Suicide Squad: Kill The Justice League Is Yet Another Addition To The Fearful Trend Of Live Service Games

Abandoning the originality of Arkham games.

Story Highlights

  • Rocksteady’s next game set in the Arkham-verse is looking to adopt the trend of live service games, against the wishes of many fans.
  • Suicide Squad: Kill the Justice League has an online requirement even in solo play, which hinders the experience of players and links the single-player mode to server integrity.
  • Suicide Squad lets go of the novelty Rocksteady achieved with Batman Arkham games, and follows a more generic live service trend.

Suicide Squad: Kill the Justice League is Rocksteady’s upcoming game set to be released on May 26, 2023. The game was highly anticipated by fans considering Rocksteady’s history with the Batman Arkham games. However, the reveal of its mechanics has the fanbase in turmoil.

The leaks of battle pass elements that surfaced prior to the announcement already had us all skeptical, and we hoped the game would take a different approach instead of the trend of live service games. The confirmation of the live service base in State of Play resulted in major opposition.

Suicide Squad: Kill the Justice League's Live Service elements
Suicide Squad: Kill the Justice League’s Live Service elements

Players anticipating the next game of Batman Arkham developers are left with disappointment as Suicide Squad adopts a live service structure with a seemingly high focus on loot and microtransactions. The game also requires an online connection even in the single-player mode which seems like a bad idea.

FAQs for Suicide Squad: Kill the Justice League reveals that an internet connection is required, even for solo mode
by u/easyasdan in PS5

The Problems Of The Live Service Concept

Even before Suicide Squad: Kill the Justice League, the live service model has been riddled with controversy, and rightfully so. The basic concept behind it was for the games to keep running for years, but to achieve this, you need to provide fresh and engaging content to justify the purchases.

It’s not that the concept is bad as a whole, there are many successful live service games that have continued to please their fan base and have executed the concept with perfection, like Fortnite and Destiny 2. The problem was in the attempt to replicate this success in a rather half-baked manner.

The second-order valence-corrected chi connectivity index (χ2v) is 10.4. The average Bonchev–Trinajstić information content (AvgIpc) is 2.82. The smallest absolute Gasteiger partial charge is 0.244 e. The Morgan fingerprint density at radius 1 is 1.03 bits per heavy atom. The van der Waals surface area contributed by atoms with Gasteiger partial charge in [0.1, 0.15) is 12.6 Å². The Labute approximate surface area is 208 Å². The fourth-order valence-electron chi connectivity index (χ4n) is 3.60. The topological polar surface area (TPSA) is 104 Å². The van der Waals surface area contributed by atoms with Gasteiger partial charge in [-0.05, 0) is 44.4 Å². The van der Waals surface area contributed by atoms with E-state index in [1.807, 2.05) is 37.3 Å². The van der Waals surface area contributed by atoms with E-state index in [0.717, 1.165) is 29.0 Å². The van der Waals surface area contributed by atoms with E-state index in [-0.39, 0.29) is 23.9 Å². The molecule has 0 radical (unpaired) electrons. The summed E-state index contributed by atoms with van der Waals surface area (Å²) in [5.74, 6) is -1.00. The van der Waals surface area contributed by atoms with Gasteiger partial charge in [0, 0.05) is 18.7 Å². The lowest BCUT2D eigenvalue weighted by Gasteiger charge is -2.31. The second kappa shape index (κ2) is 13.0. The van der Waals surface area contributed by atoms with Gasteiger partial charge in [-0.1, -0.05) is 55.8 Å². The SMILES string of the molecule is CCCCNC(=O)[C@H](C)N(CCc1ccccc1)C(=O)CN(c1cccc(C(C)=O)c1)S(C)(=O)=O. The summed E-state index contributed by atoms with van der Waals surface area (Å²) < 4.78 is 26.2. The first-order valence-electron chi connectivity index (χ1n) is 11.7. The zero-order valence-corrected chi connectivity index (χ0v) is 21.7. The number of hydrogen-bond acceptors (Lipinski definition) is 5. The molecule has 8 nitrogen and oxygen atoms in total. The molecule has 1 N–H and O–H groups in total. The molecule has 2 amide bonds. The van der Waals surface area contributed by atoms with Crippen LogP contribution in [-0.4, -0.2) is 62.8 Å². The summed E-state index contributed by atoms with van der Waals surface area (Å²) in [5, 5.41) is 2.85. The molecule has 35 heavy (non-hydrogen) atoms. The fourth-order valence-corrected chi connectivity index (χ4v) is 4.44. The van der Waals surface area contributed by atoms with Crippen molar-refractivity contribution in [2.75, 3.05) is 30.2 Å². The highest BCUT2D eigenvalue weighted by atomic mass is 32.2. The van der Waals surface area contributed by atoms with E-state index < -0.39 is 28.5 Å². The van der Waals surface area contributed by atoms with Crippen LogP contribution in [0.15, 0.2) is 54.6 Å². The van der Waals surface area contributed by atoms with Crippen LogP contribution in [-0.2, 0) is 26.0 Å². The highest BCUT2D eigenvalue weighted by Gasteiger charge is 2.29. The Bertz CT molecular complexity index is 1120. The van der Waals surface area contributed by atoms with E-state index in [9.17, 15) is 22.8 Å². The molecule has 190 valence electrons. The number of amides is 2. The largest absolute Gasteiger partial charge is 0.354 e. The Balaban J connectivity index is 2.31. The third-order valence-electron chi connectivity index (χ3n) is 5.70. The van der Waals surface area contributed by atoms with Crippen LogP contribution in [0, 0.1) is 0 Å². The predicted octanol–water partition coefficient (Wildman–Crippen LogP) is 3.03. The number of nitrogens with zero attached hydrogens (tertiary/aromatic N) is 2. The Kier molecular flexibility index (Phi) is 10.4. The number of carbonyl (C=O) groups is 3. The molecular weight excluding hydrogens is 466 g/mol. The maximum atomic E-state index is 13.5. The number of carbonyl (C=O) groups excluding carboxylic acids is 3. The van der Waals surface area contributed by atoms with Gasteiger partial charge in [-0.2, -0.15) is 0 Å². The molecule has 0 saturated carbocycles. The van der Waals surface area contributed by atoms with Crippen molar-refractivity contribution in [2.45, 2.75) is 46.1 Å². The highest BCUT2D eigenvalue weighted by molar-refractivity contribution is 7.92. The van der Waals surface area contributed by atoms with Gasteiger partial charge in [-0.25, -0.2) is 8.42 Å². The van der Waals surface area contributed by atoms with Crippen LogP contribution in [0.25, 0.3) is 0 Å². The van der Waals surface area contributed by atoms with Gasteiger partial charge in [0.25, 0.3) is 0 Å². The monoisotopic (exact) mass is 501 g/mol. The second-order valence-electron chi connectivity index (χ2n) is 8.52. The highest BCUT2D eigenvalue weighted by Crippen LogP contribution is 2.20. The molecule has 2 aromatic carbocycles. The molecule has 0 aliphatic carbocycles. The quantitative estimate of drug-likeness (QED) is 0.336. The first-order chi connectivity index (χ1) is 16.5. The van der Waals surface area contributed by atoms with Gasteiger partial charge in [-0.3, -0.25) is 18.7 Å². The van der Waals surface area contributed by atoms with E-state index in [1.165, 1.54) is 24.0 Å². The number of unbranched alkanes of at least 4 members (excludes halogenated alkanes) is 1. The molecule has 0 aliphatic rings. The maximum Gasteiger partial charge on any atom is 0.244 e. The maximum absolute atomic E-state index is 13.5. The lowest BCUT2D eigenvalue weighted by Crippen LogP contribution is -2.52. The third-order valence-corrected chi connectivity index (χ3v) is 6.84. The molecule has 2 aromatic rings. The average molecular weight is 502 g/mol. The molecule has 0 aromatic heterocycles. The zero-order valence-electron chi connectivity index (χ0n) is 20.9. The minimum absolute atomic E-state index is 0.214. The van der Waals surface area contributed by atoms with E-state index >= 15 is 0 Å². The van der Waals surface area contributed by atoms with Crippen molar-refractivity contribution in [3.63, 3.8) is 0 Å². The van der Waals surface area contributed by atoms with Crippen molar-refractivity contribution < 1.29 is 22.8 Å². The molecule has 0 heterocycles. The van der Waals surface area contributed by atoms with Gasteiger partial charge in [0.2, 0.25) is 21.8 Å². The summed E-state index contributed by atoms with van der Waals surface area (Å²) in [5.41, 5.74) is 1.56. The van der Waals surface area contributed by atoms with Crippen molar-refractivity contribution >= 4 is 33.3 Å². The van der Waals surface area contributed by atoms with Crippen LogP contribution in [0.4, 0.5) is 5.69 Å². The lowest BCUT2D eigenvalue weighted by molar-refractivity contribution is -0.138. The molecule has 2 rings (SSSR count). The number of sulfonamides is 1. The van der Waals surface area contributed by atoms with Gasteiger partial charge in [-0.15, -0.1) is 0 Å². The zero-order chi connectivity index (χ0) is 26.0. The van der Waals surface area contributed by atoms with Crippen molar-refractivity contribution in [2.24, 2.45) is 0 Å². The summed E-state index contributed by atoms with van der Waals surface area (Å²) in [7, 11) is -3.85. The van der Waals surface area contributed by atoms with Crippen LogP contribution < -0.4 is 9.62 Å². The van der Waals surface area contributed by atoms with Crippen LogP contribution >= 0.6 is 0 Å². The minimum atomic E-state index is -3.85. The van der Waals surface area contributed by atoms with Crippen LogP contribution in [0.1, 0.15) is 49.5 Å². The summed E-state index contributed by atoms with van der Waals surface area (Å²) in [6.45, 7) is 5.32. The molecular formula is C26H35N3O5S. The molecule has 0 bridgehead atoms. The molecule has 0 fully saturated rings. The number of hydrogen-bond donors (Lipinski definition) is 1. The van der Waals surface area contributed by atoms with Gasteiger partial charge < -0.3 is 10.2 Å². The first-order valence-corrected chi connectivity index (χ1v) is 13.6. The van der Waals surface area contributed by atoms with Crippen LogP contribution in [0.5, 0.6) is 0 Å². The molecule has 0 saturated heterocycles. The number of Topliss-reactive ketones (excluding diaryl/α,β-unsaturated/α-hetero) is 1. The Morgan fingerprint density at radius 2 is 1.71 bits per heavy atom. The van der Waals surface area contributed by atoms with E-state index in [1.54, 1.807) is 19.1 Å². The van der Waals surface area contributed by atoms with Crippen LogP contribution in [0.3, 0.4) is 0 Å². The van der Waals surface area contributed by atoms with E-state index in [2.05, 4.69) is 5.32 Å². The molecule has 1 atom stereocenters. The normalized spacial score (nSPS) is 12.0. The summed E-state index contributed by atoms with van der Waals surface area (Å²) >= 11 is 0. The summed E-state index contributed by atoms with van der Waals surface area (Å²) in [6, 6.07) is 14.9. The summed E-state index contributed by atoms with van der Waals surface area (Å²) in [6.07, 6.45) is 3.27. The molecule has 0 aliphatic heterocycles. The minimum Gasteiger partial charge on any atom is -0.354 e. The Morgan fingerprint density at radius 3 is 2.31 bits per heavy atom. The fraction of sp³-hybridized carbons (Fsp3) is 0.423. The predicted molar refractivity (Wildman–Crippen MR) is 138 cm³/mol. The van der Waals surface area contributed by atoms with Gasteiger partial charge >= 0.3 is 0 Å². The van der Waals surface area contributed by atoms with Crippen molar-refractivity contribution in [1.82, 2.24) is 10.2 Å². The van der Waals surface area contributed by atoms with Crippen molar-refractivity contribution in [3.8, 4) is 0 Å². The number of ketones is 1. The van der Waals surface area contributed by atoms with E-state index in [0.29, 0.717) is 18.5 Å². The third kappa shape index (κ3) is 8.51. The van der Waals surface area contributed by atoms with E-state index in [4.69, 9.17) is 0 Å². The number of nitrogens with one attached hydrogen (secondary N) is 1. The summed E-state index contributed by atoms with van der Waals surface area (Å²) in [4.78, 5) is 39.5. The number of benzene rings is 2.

The live service model shouldn’t be used as an excuse to release unfinished games. What ruins the live service games for many people, including myself, is the severe lack of content or a lot of necessary stuff locked behind paywalls and microtransactions.

For a live service model to be appealing, the developers need to plot a proper roadmap of content and deliver on it to keep up the popularity of the game. When fans are unaware of what the game will likely offer them, ambiguity and uneasiness about the game’s future further increase

Take a look at Marvel’s Avengers, which suffered a demise due to similar circumstances. The premise of an Avengers game had a lot of potential for a single-player game, or even an online multiplayer would have fared much better. Guardians of the Galaxy ended up proving this notion.

A live service base felt unnecessary initially, but it could have been better handled with proper planning. Instead, Marvel’s Avengers provided surface-level gameplay with a deep focus on microtransactions and the unavailability of appealing content. The game became stale quickly and is now to be discontinued soon.

With many developers following suit to benefit from the Games as a Service idea, the industry is soon to become saturated with live service titles as these games require to be long-running. With this many games available, the lack of originality becomes apparent to the players very quickly as they start to lose interest.

This is evident by the fact that lately, many live service games are shutting down as they become unable to remain competitive in engaging the players. 

Always-Online Limits The Single-Player Experience

Like Suicide Squad: Kill the Justice League, the trend of online-only has recently been adopted in multiple games like Redfall and Gran Turismo 7. Internet requirement for multiplayer is a different thing, but I think constant internet for single-player experience is needless. 

Many gamers are voicing their discontent over the online requirement of single-player. Consider the people suffering from disconnections or slow connectivity due to any reason. Even if they opt to play the single-player mode instead, the frequent disconnections will severely limit their enjoyment.